I asked whether these bigger boats were owned by Mr Moffat through another company other than CYBC. He said CYBC could not identify the owners of any vessels because of its data protection and confidentiality duties.
The spokesman claimed that only 12 of 60 remaining houseboats are permanently occupied and that 80 per cent of the boat owners rented out their vessels for commercial gain. He also said CYBC believes the Expert Determination premium valuations were mistaken when compared with going market rates.
We’re getting older and don’t know what the future holds
The spokesman added: ‘The claims made by a number of boat owners are part of an ongoing campaign by them to gain a significant financial advantage. The majority of the houseboats are rented out by the owners for profit, or used as second, third or fourth homes. Their claims have failed in the High Court and the Court of Appeal, when the facts were properly tested, and they were refused leave to appeal.’
The residents say most houseboats are permanently occupied and none is let out for profit. Barrister Andrew Prynne KC lives on the 46ft houseboat Periwinkle. He was asked to pay around £500,000 to renew his licence, but this was reduced to £13,800 by the Expert Determination.
‘I take grave exception to elderly and retired people who have put their life savings into their homes being treated like this,’ he says. He accused Mr Moffat of ‘Rachmanistic’ behaviour, referring to the notorious 1950s slum landlord, Peter Rachman.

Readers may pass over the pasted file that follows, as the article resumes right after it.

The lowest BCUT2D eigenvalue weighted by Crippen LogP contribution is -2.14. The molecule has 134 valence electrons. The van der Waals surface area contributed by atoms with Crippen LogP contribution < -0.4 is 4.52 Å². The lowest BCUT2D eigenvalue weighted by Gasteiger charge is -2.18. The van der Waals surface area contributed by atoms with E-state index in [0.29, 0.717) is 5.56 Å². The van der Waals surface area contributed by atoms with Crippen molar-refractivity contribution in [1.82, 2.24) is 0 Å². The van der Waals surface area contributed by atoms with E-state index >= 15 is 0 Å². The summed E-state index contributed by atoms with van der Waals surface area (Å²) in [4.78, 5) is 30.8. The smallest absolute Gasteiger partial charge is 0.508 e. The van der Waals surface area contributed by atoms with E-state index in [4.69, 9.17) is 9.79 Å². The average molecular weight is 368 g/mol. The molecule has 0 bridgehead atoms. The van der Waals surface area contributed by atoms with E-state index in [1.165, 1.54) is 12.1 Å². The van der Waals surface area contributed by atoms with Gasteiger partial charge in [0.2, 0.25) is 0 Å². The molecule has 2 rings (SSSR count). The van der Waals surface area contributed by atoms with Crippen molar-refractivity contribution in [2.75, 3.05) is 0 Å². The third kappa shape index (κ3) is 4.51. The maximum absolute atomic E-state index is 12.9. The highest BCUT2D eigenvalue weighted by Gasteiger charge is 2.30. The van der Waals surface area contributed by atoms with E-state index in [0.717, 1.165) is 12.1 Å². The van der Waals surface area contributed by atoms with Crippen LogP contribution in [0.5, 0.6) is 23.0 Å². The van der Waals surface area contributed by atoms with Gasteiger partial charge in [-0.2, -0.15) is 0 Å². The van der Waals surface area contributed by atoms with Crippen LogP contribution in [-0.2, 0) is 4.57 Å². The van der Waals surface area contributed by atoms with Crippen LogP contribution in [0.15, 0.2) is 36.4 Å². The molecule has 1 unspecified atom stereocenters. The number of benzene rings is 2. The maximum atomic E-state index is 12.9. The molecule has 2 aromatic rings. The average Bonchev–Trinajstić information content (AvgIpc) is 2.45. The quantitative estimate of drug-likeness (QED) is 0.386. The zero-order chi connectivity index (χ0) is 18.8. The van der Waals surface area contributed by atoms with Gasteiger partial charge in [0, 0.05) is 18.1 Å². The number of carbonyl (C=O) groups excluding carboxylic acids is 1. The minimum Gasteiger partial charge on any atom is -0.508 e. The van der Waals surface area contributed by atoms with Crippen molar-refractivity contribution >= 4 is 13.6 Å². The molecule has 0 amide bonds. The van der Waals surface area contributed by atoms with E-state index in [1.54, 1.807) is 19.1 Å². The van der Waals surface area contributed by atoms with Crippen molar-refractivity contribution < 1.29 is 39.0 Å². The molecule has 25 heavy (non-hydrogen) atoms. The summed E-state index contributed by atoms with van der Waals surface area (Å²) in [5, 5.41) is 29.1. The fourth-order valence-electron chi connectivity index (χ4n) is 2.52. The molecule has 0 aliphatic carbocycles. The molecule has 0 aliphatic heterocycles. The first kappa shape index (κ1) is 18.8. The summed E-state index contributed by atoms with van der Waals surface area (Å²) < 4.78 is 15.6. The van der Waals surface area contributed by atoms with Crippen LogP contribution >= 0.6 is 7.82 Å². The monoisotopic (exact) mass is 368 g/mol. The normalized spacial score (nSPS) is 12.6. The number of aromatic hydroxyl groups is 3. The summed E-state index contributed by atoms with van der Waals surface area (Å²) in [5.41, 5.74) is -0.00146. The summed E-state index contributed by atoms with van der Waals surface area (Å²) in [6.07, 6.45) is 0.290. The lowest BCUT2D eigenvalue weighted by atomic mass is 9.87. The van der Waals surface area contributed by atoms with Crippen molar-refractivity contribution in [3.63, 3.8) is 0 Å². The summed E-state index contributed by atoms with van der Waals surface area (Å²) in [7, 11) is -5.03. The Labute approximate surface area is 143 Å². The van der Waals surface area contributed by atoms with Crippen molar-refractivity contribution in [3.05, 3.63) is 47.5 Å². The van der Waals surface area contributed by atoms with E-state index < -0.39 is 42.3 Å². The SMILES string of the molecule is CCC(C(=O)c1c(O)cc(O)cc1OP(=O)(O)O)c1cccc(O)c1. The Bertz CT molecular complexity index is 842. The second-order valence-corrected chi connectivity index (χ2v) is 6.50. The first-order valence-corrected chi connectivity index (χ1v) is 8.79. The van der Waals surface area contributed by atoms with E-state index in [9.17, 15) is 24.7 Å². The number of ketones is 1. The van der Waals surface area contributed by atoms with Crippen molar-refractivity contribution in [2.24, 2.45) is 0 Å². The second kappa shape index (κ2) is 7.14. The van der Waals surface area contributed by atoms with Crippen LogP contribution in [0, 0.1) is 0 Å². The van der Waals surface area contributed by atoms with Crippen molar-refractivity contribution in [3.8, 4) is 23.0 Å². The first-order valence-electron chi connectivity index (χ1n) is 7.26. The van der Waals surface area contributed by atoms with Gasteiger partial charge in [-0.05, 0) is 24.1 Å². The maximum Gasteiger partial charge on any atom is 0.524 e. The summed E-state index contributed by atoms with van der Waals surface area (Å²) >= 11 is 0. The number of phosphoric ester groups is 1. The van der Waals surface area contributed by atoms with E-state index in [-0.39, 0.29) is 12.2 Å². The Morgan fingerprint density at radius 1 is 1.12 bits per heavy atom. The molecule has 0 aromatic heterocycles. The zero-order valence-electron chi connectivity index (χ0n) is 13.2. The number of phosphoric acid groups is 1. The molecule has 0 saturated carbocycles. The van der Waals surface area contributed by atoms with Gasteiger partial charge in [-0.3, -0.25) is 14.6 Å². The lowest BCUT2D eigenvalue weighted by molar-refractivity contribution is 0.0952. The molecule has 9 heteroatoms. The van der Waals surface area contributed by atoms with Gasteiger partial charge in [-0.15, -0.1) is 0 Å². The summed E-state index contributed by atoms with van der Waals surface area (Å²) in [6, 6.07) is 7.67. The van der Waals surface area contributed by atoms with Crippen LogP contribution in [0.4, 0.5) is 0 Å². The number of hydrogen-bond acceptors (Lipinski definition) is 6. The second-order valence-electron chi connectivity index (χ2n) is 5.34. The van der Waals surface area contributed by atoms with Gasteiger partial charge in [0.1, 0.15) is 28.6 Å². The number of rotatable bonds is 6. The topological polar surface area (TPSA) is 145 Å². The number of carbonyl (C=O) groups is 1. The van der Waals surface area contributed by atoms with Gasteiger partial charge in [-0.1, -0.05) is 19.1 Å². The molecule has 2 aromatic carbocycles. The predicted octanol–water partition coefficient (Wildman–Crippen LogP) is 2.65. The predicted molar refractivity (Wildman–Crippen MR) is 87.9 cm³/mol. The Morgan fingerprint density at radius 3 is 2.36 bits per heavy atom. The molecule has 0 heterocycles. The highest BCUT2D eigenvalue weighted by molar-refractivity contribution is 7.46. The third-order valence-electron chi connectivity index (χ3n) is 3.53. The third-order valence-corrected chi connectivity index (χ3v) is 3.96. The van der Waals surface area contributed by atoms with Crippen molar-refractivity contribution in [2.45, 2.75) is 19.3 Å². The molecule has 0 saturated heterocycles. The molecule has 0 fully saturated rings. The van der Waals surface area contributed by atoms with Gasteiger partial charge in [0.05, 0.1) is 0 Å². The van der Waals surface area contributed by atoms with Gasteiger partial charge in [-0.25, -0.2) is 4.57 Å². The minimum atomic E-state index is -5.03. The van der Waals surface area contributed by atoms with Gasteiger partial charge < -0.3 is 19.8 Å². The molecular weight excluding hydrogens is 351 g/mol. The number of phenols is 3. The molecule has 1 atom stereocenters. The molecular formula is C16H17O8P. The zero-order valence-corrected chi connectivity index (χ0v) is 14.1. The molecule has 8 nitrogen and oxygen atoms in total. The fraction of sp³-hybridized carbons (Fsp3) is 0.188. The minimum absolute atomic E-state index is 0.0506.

‘What he wants to do is to get people to pay an exorbitant sum of money to stay, and pay substantial mooring fees and even bigger maintenance charges. His plan is to bring in huge floating superstructures and to rent them out. Build these boats, chuck us out, bring them in, and then rent them out, two dwellings each, and make 18 grand a month out of each one.’
The spokesman for Mr Moffat denied this was his intention. ‘Our business is to moor vessels, repair vessels, build vessels and maintain vessels as the company has done for over 70 years.’
Houseboats without an engine (which characterises the Chelsea barges) don’t attract the same right of tenure for residents as bricks and mortar do under the Housing Act, as they are regarded in law as ‘chattels’ which are movable; immovable property, land or buildings are ‘real’ property.
Mr Prynne argues that under the law of ‘promissory proprietary estoppel and contract’, promises relating to chattels can be enforced even if they are only verbal guarantees of continuity and not written contracts. In this case, the boat owners all claim they were given verbal promises by CYBC, before it was bought by Mr Moffat: that when they bought their boats, their licences would be renewed on a rolling basis.
Chelsea’s houseboat owners are hoping that the courts will accept this arcane but potentially legally valid concept, allowing them to continue living on the river. It would seem to be their only chance of staying for the long term.
They have been hoping the Royal Borough of Kensington and Chelsea might intervene, or that the Port of London Authority would put pressure on CYBC to promise future licences for them to live there, but when I asked the council and the port authority if they had plans to help settle the dispute, they said they didn’t. I asked the residents’ MP, Greg Hands, if he intended to go in to bat for his constituents, but he didn’t reply.
The future for this little bohemian haven is uncertain. The owners are adrift in legally troubled waters, and the river is no longer the healing place it used to be.